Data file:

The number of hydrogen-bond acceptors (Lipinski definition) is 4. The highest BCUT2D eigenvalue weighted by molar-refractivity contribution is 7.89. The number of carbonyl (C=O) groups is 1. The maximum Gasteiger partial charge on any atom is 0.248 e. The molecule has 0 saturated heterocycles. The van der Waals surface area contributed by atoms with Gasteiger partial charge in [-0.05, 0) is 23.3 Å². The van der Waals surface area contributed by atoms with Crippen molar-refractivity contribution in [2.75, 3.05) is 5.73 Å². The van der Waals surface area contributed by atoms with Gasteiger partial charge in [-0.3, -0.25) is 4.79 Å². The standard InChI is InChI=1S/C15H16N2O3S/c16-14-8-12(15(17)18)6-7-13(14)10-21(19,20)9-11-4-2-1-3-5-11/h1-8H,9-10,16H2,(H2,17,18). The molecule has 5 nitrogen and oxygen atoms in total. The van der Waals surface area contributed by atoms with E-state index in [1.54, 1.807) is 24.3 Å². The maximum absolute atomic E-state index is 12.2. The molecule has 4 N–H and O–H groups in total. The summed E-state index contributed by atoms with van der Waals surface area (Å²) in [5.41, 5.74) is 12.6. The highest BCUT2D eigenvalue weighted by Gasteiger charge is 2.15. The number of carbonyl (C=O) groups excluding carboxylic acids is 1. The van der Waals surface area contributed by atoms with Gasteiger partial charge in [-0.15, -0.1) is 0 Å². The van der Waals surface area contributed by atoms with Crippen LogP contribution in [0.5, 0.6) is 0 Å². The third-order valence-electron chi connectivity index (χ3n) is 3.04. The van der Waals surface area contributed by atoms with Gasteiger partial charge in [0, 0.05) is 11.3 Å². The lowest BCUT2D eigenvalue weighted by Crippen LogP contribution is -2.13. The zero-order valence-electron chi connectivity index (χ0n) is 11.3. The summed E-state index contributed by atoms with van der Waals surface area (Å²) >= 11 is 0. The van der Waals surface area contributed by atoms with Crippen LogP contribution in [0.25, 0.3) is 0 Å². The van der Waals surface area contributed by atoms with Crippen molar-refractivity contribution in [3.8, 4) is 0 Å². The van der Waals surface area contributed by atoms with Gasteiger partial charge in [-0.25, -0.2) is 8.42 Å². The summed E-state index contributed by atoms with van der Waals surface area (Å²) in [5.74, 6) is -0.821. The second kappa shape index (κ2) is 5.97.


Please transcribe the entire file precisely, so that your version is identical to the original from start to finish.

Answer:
The number of hydrogen-bond acceptors (Lipinski definition) is 4. The highest BCUT2D eigenvalue weighted by molar-refractivity contribution is 7.89. The number of carbonyl (C=O) groups is 1. The maximum Gasteiger partial charge on any atom is 0.248 e. The molecule has 0 saturated heterocycles. The van der Waals surface area contributed by atoms with Gasteiger partial charge in [-0.05, 0) is 23.3 Å². The van der Waals surface area contributed by atoms with Crippen molar-refractivity contribution in [2.75, 3.05) is 5.73 Å². The van der Waals surface area contributed by atoms with Gasteiger partial charge in [-0.3, -0.25) is 4.79 Å². The standard InChI is InChI=1S/C15H16N2O3S/c16-14-8-12(15(17)18)6-7-13(14)10-21(19,20)9-11-4-2-1-3-5-11/h1-8H,9-10,16H2,(H2,17,18). The molecule has 5 nitrogen and oxygen atoms in total. The van der Waals surface area contributed by atoms with E-state index in [1.54, 1.807) is 24.3 Å². The maximum absolute atomic E-state index is 12.2. The molecule has 4 N–H and O–H groups in total. The summed E-state index contributed by atoms with van der Waals surface area (Å²) in [5.41, 5.74) is 12.6. The highest BCUT2D eigenvalue weighted by Gasteiger charge is 2.15. The number of carbonyl (C=O) groups excluding carboxylic acids is 1. The van der Waals surface area contributed by atoms with Gasteiger partial charge in [-0.15, -0.1) is 0 Å². The van der Waals surface area contributed by atoms with Crippen LogP contribution in [0.5, 0.6) is 0 Å². The third-order valence-electron chi connectivity index (χ3n) is 3.04. The van der Waals surface area contributed by atoms with Gasteiger partial charge in [0, 0.05) is 11.3 Å². The lowest BCUT2D eigenvalue weighted by Crippen LogP contribution is -2.13. The zero-order valence-electron chi connectivity index (χ0n) is 11.3. The summed E-state index contributed by atoms with van der Waals surface area (Å²) >= 11 is 0. The van der Waals surface area contributed by atoms with Crippen LogP contribution in [0.25, 0.3) is 0 Å². The van der Waals surface area contributed by atoms with Crippen molar-refractivity contribution in [3.8, 4) is 0 Å². The van der Waals surface area contributed by atoms with Gasteiger partial charge in [-0.25, -0.2) is 8.42 Å². The summed E-state index contributed by atoms with van der Waals surface area (Å²) in [5.74, 6) is -0.821. The second kappa shape index (κ2) is 5.97.